# 代数1|Algebra I代写 MATH 611

Proof. Let $M$ be the submodule of $I(G)$ generated by all $x_{i}-1$. We show by induction on the length of the reduced word $x \in G$ that $x-1 \in M$ for all $x \in G$ : indeed, if $x \neq 1$, then either $x=x_{i} y$ or $x=x_{i}^{-1} y$, where $y$ is shorter than $x$, and the induction hypothesis yields either $x_{i} y-1=x_{i}(y-1)+\left(x_{i}-1\right) \in M$ or $x_{i}^{-1} y-1=x_{i}^{-1}(y-1)-x_{i}^{-1}\left(x_{i}-1\right) \in M$. Then $k=\sum_{x \in G} k_{x} x \in I(G)$ implies $k=\sum_{x \in G} k_{x}(x-1) \in M$, since $\sum_{x \in G} k_{x}=0$. Thus $I(G)=M$ is generated by all $x_{i}-1$.

To prove that $\left(x_{i}-1\right){i \in I}$ is linearly independent in $I(G)$ we show that, for every $G$-module $A$ and $a{i} \in A$, there is a module homomorphism $\varphi: I(G) \longrightarrow A$ such that $\varphi\left(x_{i}-1\right)=a_{i}$ for all $i$. In particular, there is a homomorphism $\varphi_{j}: I(G) \longrightarrow \mathbb{Z}[G]$ such that $\varphi_{j}\left(x_{j}-1\right)=1$ and $\varphi_{j}\left(x_{i}-1\right)=0$ for all $i \neq j$; hence $\sum_{i \in I} k_{i}\left(x_{i}-1\right)=0$ implies $k_{j}=\varphi_{j}\left(\sum_{i \in I} k_{i}\left(x_{i}-1\right)\right)=0$ for all $j$. (Alternately, $\left(x_{i}-1\right)_{i \in I}$ has the universal property that characterizes bases.)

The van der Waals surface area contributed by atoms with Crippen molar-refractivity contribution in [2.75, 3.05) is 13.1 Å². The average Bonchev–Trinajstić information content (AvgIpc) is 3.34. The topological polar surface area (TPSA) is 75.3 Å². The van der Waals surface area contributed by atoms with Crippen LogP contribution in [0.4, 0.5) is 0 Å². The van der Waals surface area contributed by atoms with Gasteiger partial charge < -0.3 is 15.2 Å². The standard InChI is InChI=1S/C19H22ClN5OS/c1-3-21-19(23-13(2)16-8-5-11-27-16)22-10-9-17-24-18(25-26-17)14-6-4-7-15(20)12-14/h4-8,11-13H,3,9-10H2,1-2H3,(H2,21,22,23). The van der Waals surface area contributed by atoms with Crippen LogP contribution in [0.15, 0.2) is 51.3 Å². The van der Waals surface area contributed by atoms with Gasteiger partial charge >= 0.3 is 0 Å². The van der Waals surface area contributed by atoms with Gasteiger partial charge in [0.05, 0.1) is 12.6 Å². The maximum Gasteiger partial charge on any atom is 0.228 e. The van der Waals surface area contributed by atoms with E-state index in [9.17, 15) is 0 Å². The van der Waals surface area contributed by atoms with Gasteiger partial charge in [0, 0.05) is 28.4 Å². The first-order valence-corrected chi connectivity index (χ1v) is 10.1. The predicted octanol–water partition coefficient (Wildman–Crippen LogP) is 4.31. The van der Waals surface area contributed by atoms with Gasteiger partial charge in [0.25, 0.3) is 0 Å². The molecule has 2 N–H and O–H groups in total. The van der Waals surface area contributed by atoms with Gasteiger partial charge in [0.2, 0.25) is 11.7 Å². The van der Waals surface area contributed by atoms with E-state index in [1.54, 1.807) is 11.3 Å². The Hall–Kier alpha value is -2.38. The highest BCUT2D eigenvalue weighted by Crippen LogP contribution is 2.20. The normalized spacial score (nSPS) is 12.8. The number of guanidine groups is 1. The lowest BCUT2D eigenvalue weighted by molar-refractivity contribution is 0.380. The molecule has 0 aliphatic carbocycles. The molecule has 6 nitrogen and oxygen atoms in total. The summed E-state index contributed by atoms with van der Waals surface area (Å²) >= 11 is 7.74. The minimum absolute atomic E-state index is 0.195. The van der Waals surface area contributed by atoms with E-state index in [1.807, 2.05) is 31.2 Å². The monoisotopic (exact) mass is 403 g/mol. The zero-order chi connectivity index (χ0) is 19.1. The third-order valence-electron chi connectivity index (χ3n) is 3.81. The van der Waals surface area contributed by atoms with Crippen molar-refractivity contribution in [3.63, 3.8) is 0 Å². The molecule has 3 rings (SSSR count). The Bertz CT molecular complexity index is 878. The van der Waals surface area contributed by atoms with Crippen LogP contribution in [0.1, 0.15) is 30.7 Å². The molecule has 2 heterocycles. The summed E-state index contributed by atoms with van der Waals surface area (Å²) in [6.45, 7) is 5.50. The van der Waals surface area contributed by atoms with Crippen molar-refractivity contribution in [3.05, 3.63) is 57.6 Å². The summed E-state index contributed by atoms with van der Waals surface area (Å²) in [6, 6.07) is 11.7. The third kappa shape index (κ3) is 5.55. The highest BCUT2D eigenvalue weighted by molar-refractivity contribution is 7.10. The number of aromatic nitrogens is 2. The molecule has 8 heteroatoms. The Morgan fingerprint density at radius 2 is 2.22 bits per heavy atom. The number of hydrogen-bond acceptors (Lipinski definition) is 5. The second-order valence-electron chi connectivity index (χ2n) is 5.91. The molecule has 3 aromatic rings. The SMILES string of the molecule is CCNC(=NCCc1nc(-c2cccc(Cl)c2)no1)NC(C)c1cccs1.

## MATH611 COURSE NOTES ：

Proof. Since all $P_{m}$ are projective, Theorem and the exact sequences $0 \longrightarrow K_{0} \longrightarrow P_{0} \longrightarrow A \longrightarrow 0,0 \longrightarrow K_{m} \longrightarrow P_{m} \longrightarrow K_{m-1} \longrightarrow 0$ yield exact sequences that are natural in $B$, for every $k, m \geqq 1$ :
$$\begin{gathered} 0 \longrightarrow \text { Ext }^{n+1}(A, B) \longrightarrow \text { Ext }^{n}\left(K_{0}, B\right) \longrightarrow 0 \ 0 \longrightarrow \text { Ext }^{k+1}\left(K_{m}, B\right) \longrightarrow \text { Ext }^{k}\left(K_{m-1}, B\right) \longrightarrow 0 . \end{gathered}$$
There is also a uniqueness result for syzygies.